No matter how much "Karen" squeezed her vagina, she just couldn't get the tightness she once experienced during sex.
"I used to be able to inflict pain on my husband because I was so strong down there," says the 48-year-old teacher from Toronto. Giving birth to two kids, however, changed things. During lovemaking, she would try so hard to get a grip that it killed intimacy and sometimes gave her muscle cramps.
The lackluster sex, Karen says, contributed to the end of her marriage. She suffered for a long time in silence, feeling that something fundamental to her sensuality was ripped away from her.
Then she saw a TV talk show that addressed a surgical procedure involving the "tightening" of loose vaginal muscles. After much consideration, and a consultation with a plastic surgeon that performed the operation, she decided to go for it.
The result: Karen felt so much stronger down there that she cried the first time she had intercourse after surgery. "It restored my happiness, my soul, and my spirit."
Hundreds of women have had their vaginas resculpted in recent years, either to make the opening narrower and stronger, or to improve upon the appearance of the labia.
Some of the surgical procedures are adaptations of medical techniques used for decades to treat women with urinary stress incontinence (urine leakage because of weak muscles), or uterine prolapse (uterus drops toward or beyond the vaginal canal). After those operations were performed, some doctors say many of the women reported better sexual feeling, or greater satisfaction from their husbands.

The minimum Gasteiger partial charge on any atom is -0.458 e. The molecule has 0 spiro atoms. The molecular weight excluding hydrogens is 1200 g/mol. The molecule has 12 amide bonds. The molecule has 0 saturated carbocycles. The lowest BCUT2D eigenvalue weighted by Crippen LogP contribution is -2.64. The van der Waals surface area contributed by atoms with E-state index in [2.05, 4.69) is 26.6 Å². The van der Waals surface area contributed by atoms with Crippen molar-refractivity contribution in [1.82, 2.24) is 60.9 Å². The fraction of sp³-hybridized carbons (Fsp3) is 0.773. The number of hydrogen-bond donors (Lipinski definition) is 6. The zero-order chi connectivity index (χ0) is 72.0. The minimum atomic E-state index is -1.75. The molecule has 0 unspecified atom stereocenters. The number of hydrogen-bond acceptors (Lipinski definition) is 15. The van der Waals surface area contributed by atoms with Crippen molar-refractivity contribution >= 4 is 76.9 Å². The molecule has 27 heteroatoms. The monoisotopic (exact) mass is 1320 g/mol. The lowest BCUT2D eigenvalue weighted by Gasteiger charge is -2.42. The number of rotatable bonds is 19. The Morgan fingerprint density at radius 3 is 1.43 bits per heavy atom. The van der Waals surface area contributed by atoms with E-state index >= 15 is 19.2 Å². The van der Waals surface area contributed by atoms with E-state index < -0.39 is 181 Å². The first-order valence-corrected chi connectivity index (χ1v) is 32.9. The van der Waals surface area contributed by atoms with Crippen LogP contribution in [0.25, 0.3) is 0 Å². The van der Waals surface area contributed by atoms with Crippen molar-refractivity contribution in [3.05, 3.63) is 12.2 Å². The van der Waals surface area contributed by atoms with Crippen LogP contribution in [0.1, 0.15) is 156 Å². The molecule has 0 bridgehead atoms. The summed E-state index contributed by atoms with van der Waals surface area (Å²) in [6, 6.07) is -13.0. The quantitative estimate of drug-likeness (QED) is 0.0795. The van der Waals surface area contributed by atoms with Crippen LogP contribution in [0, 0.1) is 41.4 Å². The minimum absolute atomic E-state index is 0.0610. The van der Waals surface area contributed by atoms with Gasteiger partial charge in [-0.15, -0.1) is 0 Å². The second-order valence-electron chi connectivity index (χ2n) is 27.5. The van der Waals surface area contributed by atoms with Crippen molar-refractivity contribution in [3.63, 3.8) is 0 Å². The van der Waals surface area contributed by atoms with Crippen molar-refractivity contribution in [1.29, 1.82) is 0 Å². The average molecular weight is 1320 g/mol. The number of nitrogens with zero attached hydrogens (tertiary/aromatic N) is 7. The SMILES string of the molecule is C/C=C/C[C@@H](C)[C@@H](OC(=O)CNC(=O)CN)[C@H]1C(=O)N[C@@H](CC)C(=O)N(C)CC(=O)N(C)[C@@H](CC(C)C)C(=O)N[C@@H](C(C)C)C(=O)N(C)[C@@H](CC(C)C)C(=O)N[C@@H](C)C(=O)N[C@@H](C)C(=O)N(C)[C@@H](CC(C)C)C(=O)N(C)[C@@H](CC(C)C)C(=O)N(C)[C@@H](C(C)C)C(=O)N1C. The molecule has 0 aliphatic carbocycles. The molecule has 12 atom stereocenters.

Word of mouth, marketing efforts, plus a growing awareness of the look and feel of female genitalia has apparently contributed to the popularity of revamping the vagina.
"The little trickle of women that I had been doing for many years has turned into a flood," says Robert Stubbs, MD, the plastic surgeon that handled Karen's vaginal tightening. He estimates that last year, for the first time, the number of women who came to his Toronto clinic for genital enhancement equaled or surpassed the number of men.
Stubbs now performs two genital surgeries for men and women per week. (He cosmetically alters other body parts.) But that pales compared to the traffic that goes through the doors of the Laser Vaginal Rejuvenation Institute of Los Angeles. There, founder and director David Matlock, MD, performs 10 female genital operations a week and boasts a four-to-five month waiting list.
Although centers that perform vaginal enhancement are scattered around the U.S. and Canada, the Institute appears to be one of the most aggressive in marketing the modification of women's privates. Ads featuring a woman in apparent ecstasy -- exclaiming 'You won't believe how good sex can be!' -- have contributed to the growth of a lucrative business.
Compared to all obstetricians and gynecologists, Matlock says that his revenue is in the top one percent. And it's no wonder since each woman that lies on the operating table is asked to shell out $3,800 to $6,000 for a tailor-made vagina. Combination packages for different procedures can reach up to $15,000. (A resculpted labia at Stubbs' clinic goes for $2,300 by U.S. standards.)